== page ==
1. Wow. Can I hire you to write my book jacket blurbs???


  2. No one writes lesbian fiction quite like you Ann. You are a true artist and a stand out in your field.

    1. You know…my mother says the same thing to me — but I somehow don’t think she means it in the same way you do! At least…I hope not! Thanks so much.

    • Lori on November 27, 2012 at 5:22 pm
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    I had to read Aftermath twice to absorb the full impact and it was even better the second time around. It is a story about real life recovery, told with compassion, wit and humor that had me laughing at a time when I needed a good laugh. I look forward to the next story in the lives of Syd, Maddie & Henry. Keep up the great work Ann, your humor is refreshing and so spot on…

    1. I really appreciate this feedback, Lori. I knew that I was taking a chance by sandwiching the somber between the silly — but I really hoped it would work. Life, after all, does kinda work in exactly this same way. I’m so gratified that the book made you smile…that’s the best I could hope for.

    • Mary Anne Frett on November 27, 2012 at 1:54 pm
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    It was a wonderful book. Funny and touching. A perfect mix of laughter and tears. I hope someday you revisit the characters. I’d love to see what becomes of these people that I’ve come to care about. And that is the difference between your book and a painting. The painting is an image frozen in time. You’ve created characters that have lives on the page and then come to live in our imagination. They are not frozen. Maybe that’s why books are more appealing to me than paintings. At any rate you did what you set out to do. You wrote a terrific book. Thank You!

    1. Thanks SO much, Mary Anne! I do think we’ll be taking another peek or two at these folks. Seems to me that they have a few more things to share. I appreciate your support more than you know.

    • Larry Garrett on November 27, 2012 at 1:31 pm
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    I have to admit I read Jericho and then immediately Aftermath so I was a little taken back by the different tone of Aftermath. But as I read into the story, I have to agree you made a great decision in how you took this book! Some sequels are just rehashes of what has already happened and I loved the direction you went with Aftermath! I will say I can’t wait for the next installment and would like to see more of the interaction of Syd and Maddie, but as long as all the characters are there it will be a great story! Keep up the great work and don’t worry to much about what some people say not everyone recognizes a genius in their lifetime!!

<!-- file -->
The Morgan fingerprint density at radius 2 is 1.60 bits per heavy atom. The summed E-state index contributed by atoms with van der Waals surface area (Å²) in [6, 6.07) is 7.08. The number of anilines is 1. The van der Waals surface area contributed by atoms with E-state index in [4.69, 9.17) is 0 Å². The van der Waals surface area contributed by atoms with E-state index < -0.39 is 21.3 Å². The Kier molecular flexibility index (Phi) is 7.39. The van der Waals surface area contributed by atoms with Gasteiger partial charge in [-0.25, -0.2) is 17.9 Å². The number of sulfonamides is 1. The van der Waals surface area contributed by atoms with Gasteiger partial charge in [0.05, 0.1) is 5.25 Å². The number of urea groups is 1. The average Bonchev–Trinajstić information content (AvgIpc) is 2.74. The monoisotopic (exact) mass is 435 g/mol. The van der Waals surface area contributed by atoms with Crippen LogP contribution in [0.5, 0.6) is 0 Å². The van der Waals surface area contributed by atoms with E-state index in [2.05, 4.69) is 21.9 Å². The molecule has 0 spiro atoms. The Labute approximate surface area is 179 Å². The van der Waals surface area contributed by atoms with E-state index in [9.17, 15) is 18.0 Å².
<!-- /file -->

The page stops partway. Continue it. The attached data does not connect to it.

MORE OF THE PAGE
1. Thanks, Larry! I appreciate this great shot in the arm! I promise we’ll get another look at these folks. Of course, by then, David will probably have his own Cable TV network….

    • Samantha on November 27, 2012 at 12:57 pm
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    I have been waiting for Aftermath since I read Jericho, and I admit, when I read it had been published, I flailed around with all the grace of an octopus trying to ice skate on a rink of frozen butter. Shortly afterward, I calmed down and started reading. I think it was an excellent decision to make Aftermath different from Jericho in style. I have read so many sequels and been disappointed, but this one made me smile all the way through.

    I was in a theatre class a few years ago and my instructor gave this advice about delivering monologues, “When you choose a monologue, don’t choose one that’s well known. Don’t pick Jack Nicholson’s monologue from A Few Good Men, because no matter how good you are, Jack Nicholson did it first, and everyone will compare you to him.”

    Jericho was a well known monologue, and even though Aftermath was not something we expected, it was delivered very well. Standing ovation.

    1. Thank you VERY, VERY much. My mom always said that she spent the first 18 months of my life trying to get me to talk — and the next fifty years trying to get me to shut up. Can I have her call you???